- Texas Roadhouse, Outback Steakhouse, and LongHorn Steakhouse are the leading steak-centric restaurant chains in America.
- I went to the Outback Steakhouse in Manhattan, the LongHorn Steakhouse in Queens, and the Texas Roadhouse in Teterboro, New Jersey, to see how the dining experiences compared.
- I ordered the same meal at each restaurant: a house salad, the chain’s most popular appetizer, a house margarita, and a bone-in ribeye steak with a loaded baked potato and a side of vegetables.
- While Outback had great service and LongHorn’s food had its strong points, Texas Roadhouse distinguished itself with its memorable hospitality and honest, hearty food. Its steak was also by far the best.
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A good steak is a rare and precious thing, like a newborn child or a cool day in August.
That’s why going to a steakhouse is such a risk. There are many ways to cook a good steak, but even more ways to cook a bad one. And if you’re going to shell out for steak, you don’t want to shell out for a bad one.
Outback Steakhouse, LongHorn Steakhouse, and Texas Roadhouse are the three biggest steakhouse chains in America, according to a 2019 Nation’s Restaurant News report. But when it comes to restaurant chains, size doesn’t matter.
Like the woman in those old Wendy’s commercials, I had a mission: to find the beef. And not just any beef. I embarked on a search for the best beef in steak-chain-restaurant America. It was to be a long and arduous journey through mountains of deep-fried appetizers, forests of steamed broccoli, and rivers of house margarita. My destination: bone-in ribeye steak, medium-rare.
I went to three New York City-area locations – the Outback Steakhouse in Manhattan, the LongHorn Steakhouse in Queens, and the Texas Roadhouse in Teterboro, New Jersey – to see how the dining experiences compared.
I ordered the same meal at each place: the chain’s most popular fried appetizer, a house margarita, a side salad, and a bone-in ribeye steak medium-rare with a side of vegetables and a loaded baked potato.
Here’s what it was like:
From the outside, Outback looked like any other New York steakhouse.
Inside was also fairly nondescript, with very little to evoke “Australia” except for paneled wooden booths and framed photos of the Outback.
And, of course, pictures of kangaroos.
LongHorn Steakhouse is supposedly Texas-themed even though it was founded in Georgia.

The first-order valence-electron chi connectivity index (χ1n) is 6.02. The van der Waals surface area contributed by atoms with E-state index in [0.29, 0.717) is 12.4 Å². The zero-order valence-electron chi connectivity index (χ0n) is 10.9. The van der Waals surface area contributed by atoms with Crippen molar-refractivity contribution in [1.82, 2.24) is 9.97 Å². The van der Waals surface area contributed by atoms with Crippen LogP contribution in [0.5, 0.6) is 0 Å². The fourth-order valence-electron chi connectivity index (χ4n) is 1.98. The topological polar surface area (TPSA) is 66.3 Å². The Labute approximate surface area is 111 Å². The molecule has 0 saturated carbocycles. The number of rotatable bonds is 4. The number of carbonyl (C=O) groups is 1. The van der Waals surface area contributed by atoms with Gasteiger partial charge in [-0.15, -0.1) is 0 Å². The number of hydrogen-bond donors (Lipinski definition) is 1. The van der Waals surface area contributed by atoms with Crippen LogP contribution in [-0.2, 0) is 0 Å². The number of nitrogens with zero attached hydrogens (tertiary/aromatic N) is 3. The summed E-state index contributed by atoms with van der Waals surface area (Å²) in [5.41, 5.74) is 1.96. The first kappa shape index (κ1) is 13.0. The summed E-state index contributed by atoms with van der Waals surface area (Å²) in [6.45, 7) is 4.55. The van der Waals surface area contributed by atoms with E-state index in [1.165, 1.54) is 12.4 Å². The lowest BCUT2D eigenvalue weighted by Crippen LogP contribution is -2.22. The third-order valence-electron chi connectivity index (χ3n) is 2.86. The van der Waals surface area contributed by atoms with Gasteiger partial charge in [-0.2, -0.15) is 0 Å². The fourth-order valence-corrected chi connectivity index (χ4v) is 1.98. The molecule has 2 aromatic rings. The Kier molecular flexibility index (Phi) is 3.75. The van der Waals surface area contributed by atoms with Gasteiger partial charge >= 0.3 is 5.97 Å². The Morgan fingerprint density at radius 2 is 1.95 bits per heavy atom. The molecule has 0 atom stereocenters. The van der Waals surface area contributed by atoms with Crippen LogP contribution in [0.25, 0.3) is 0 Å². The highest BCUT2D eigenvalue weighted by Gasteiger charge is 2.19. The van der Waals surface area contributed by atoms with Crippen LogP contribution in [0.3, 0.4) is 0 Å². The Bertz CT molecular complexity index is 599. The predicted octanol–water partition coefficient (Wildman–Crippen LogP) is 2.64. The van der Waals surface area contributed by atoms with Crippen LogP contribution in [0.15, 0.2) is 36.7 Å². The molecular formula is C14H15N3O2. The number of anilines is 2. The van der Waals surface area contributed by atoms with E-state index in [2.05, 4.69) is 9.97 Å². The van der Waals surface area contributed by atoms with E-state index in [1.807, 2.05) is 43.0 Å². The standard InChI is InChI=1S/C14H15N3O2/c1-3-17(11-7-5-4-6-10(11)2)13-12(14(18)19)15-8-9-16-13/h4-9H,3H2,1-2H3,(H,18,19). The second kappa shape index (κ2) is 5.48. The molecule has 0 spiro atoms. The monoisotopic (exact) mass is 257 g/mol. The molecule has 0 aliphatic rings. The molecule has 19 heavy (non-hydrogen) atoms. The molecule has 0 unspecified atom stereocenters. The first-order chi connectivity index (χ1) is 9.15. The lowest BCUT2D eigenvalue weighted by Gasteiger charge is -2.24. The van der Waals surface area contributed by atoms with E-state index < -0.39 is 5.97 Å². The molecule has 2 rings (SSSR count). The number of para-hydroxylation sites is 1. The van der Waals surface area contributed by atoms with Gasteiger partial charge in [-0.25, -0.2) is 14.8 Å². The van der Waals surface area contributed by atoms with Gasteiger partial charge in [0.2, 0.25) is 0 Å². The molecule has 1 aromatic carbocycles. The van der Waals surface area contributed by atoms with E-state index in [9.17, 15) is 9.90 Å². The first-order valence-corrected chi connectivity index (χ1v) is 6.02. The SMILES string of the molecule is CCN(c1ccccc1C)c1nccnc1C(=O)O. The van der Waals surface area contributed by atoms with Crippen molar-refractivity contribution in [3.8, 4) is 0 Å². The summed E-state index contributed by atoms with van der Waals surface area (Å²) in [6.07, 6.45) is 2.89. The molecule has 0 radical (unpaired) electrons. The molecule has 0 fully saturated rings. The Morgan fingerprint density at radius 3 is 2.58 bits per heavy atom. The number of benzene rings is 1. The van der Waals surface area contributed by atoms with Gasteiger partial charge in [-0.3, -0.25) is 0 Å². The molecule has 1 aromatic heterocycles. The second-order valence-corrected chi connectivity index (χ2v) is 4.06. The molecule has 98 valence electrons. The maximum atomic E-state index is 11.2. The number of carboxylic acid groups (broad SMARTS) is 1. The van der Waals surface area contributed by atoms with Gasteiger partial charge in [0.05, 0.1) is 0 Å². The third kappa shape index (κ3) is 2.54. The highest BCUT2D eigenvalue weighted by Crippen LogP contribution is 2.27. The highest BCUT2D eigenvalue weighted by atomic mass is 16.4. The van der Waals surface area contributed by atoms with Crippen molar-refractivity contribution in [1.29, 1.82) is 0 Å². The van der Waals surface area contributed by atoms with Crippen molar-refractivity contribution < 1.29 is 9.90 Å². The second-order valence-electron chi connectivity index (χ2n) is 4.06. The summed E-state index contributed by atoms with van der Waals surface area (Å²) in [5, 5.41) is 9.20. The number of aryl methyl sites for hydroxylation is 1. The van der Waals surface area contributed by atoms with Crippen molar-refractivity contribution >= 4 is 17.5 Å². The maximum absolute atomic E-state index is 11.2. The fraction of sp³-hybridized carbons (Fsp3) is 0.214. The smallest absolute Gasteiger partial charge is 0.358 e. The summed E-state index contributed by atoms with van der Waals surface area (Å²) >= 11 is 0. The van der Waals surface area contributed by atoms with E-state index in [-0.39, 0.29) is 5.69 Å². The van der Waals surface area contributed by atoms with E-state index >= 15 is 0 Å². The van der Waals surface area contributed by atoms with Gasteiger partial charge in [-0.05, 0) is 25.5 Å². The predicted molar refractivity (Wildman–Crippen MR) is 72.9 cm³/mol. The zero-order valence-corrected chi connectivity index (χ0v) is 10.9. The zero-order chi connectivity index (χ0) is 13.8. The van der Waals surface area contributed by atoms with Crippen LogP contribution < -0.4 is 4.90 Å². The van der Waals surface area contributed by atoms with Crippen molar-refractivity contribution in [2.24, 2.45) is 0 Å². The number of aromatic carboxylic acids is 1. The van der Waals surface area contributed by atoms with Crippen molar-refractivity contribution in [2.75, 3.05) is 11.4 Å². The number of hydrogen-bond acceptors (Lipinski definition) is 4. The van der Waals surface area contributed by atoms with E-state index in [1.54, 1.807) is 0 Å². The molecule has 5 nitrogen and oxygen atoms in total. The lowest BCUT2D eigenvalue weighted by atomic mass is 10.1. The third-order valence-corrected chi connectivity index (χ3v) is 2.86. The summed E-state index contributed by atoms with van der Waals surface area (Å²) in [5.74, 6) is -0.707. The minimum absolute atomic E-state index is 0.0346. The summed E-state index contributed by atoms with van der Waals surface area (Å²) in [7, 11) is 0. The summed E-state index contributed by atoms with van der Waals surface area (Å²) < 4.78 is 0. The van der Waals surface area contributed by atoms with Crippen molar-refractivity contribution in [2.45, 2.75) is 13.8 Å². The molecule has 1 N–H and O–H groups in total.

Inside was sleek, dark, and eerily inviting, like the great room of an oil tycoon’s hunting lodge.
There were a lot of horse sculptures. It was all very cowboy-chic.
Texas Roadhouse looked pretty “Texas” from the outside even though the chain was founded in Indiana.
The decorators had gone ham with the roadhouse decor: neon signs, an iridescent jukebox, and wood-plank everything.
I could appreciate the sheer attention to detail, even if staring at animal skulls while eating meat seemed somewhat macabre.
Texas Roadhouse welcomes its guests with a steak display. There’s an in-house butcher ready to carve your beef any which way.
Outback’s bread was presented on a plastic plank that would melt if it were placed in a bread oven. The bread was pre-stabbed with a bread knife.
The bread and butter were unbelievably soft and light. It was almost like eating air.
The butter was very spreadable, and the honey oat bread was hot and very sweet, if not very substantial.
LongHorn’s bread had an eerily similar presentation to that of Outback’s bread, except it was missing the oh-so-important bread knife.
I was mildly peeved that I had to cut my bread with my heavy steak knife. It was hot and dense but doughy in the middle, and it crumpled under the weight of my knife.
The butter was harder to spread, but once it was spread, it melted beautifully. The bread had a whole-wheat taste with little to no added sugar, but it tasted slightly undercooked.
Every table at Texas Roadhouse was equipped with a bottomless peanut bucket, just in case the rest of your meal doesn’t fill you up.
Sweet rolls and cinnamon butter are provided at the start of every meal.
The rolls were oily and crispy outside, and they were piping hot. The whipper butter was cloud-soft.
These tasted sweet, buttery, and bread-y, like miniature premeal cinnamon rolls.
Outback’s Bloomin’ Onion is the chain’s most popular and most notoriously caloric appetizer. I went with the single diner’s size: the Bloomin’ Petals.
The horseradish sauce was addictive: spicy, savoury, and slightly tart — it carried the dish.
The petals themselves were greasy, unevenly cooked and tasting of burnt flour and pepper.
My server at LongHorn told me that the Wild West Shrimp are one of LongHorn’s most popular appetizers.
I wasn’t sure what was so wild or Western about these. They were plain popcorn shrimp with some pickled peppers and jalapeño slices tossed on top.
But they were surprisingly good. The shrimp were fried to perfection — neither over nor undercooked — and the breading was light and crispy.
Texas Roadhouse is famous for its Rattlesnake Bites, which are deep-fried balls of pepperjack cheese and jalapeño bits.
It’s served with ranch and Cactus Blossom sauce, which is the chain’s house horseradish sauce. The Cactus Blossom sauce tasted a lot like Outback’s Bloomin’ sauce.